Ever Hear of Payroll Taxes? "If you got rid of the income tax today you'd have about as much revenue as, as we had 10 years ago, and the size of government wasn't all that bad 10 years ago. So there're sources of revenues other than the income tax. You know, you have, you have tariff, excise taxes, user fees, highway fees. So, so there's still a lot of money." Paul is either ignorant or disingenuous here. As I told PlatCom in August: Income and payroll taxes combine to constitute 82% of federal receipts. The kinds of taxes (excises and tariffs) that LP candidates (Paul, Browne, Badnarik) talk about keeping make up only 5% of federal receipts -- 15% if you include corporate income taxes. We shouldn't kid ourselves or others about how much we would be cutting federal receipts.
Dondero. Russert quoted Eric Dondero about Paul's reaction to 9/11. Paul replied: "Well, I'm, I'm surprised somebody like that who's a disgruntled former employee who literally was put out." At Third Party Watch, Dondero marshals evidence to dispute Paul's questionable claim that "I’ve been a Republican all my life except for that one year that I ran as a Libertarian." Tom Blanton and (Paul critic) Tom Knapp give the obvious rejoinder: Paul was talking about years of candidacy, not years of active party membership.
RUSSERT: "If elected president, Paul says he would abolish public schools, welfare, Social Security and farm subsidies."Those RPMs you hear are Murray Rothbard spinning in his grave. You can bet that none of the 17 radical libertarian Paul supporters I list here will criticize Paul for the statements above, that are even too moderate for my taste. [Update 2007-12-29: I was right. Walter Block says Paul "did brilliantly" in the interview, and only criticizes Paul's politeness.]
REP. PAUL: OK, you may have picked that up 20 or 30 years ago, it's not part of my platform. As a matter of fact, I'm the only one that really has an interim program. Technically, a lot of those functions aren't constitutional.
MR. RUSSERT: It was--when you ran for president in 1988, you called for the abolition of public schools.
REP. PAUL: I, I bet that's a misquote. I, I do not recall that. I'd like to know where that came from, because I went...
MR. RUSSERT: And Social Security? You're OK with Social Security now?REP. PAUL: I think we need to get--give--offer the kids the chance to get out. But right now, if I don't--if we don't save the money, we can't take care of the other. For instance, Social Security, I never voted to spend one penny of Social Security money. So I'm the one that has saved it. Now, if I save the money in this military operation overseas, I say take that money--and, and I say this constantly--don't turn anybody out on the streets. People we have conditioned--yes, technically we shouldn't have them, and it'd be nice to get rid of them, but I would say take care of the people that are dependent on us. Let them--and the only way you can do that is cut spending. If we don't, they're all going to be out in the street.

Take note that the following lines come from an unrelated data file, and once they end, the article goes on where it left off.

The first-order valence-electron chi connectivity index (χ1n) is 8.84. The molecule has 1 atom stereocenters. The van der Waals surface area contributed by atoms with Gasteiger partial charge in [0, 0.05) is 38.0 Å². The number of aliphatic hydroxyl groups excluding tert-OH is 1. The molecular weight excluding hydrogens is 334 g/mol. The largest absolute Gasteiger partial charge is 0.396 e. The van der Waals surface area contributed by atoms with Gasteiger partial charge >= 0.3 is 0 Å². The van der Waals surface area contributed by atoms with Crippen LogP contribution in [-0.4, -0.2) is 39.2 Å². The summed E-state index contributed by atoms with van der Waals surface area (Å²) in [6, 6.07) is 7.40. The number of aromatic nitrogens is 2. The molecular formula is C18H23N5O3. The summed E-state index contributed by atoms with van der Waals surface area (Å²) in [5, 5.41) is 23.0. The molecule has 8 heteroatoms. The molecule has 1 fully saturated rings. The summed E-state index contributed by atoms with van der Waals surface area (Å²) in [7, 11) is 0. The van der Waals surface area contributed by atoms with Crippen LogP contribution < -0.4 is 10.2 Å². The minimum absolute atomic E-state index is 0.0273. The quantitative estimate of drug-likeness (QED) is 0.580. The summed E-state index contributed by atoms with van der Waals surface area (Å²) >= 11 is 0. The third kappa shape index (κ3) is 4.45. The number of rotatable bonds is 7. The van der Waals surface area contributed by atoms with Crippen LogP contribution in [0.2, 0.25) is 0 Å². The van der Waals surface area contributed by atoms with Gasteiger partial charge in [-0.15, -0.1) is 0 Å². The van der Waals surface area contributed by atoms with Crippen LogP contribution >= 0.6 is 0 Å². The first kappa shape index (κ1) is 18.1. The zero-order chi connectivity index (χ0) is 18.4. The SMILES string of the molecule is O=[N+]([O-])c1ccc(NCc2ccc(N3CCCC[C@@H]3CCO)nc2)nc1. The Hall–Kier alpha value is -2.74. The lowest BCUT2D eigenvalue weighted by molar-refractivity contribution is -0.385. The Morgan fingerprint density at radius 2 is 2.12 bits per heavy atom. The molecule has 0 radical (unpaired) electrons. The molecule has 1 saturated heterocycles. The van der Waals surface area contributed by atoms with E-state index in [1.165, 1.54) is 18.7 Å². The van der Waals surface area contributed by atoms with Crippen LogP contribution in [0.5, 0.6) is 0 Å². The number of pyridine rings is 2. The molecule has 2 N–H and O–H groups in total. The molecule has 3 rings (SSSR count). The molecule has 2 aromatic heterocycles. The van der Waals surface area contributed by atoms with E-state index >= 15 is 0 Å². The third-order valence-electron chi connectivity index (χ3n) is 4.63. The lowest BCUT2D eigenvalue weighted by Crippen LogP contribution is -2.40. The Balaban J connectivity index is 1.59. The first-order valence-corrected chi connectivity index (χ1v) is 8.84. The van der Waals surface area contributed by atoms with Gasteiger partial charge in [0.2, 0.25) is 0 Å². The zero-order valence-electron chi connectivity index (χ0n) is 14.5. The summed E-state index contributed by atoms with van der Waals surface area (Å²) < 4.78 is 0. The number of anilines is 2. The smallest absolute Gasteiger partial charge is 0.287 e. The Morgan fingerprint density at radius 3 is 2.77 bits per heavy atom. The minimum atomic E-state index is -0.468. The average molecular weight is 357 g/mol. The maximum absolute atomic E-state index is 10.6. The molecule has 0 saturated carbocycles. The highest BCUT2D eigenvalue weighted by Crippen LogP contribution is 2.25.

Earmarks and other gotchas. Russert grilled Paul over earmarks, but Paul stuck to his guns and somewhat persuasively compared earmarks to tax credits. Paul also handled the gotcha on term limits, and defended well his hardcore positions on drugs, civil rights laws, and Civil War contrarianism. Russert busted Paul for invoking Ronald Reagan even though he's harshly criticized Reagan's record. Paul's reply was to distinguish Reagan's campaign philosophy and promises from what he was able to accomplish.
MR. RUSSERT: If, if you do not win the Republican nomination for president, will you run as an independent in 2008?At TPW, Tom Knapp still claims Paul is virtually certain to claim the LP nomination if he doesn't become the GOP frontrunner. Tom, I'll bet you a pizza dinner in Denver on that one.
REP. PAUL: I have no intention to do that.
MR. RUSSERT: Absolute promise.
REP. PAUL: I have no intention of doing that.
MR. RUSSERT: Well, but no intention's a wiggle word.
REP. PAUL: Well, OK, I deserve one wiggle now and then, Tim. I mean, what the devil...
MR. RUSSERT: So no--so no Shermanesque statement.
REP. PAUL: You know, I...
MR. RUSSERT: "I will not sun as an independent."
REP. PAUL: Well, I can be pretty darned sure that I have no intention, no plans of doing it, and that's about 99.9 percent. I don't like people who are such absolutists, "I will never do this, or I will win, I'm going to come in first." I don't like those absolutists terms in politics.
MR. RUSSERT: But the door's open a little bit.REP. PAUL: Not very much. It really isn't.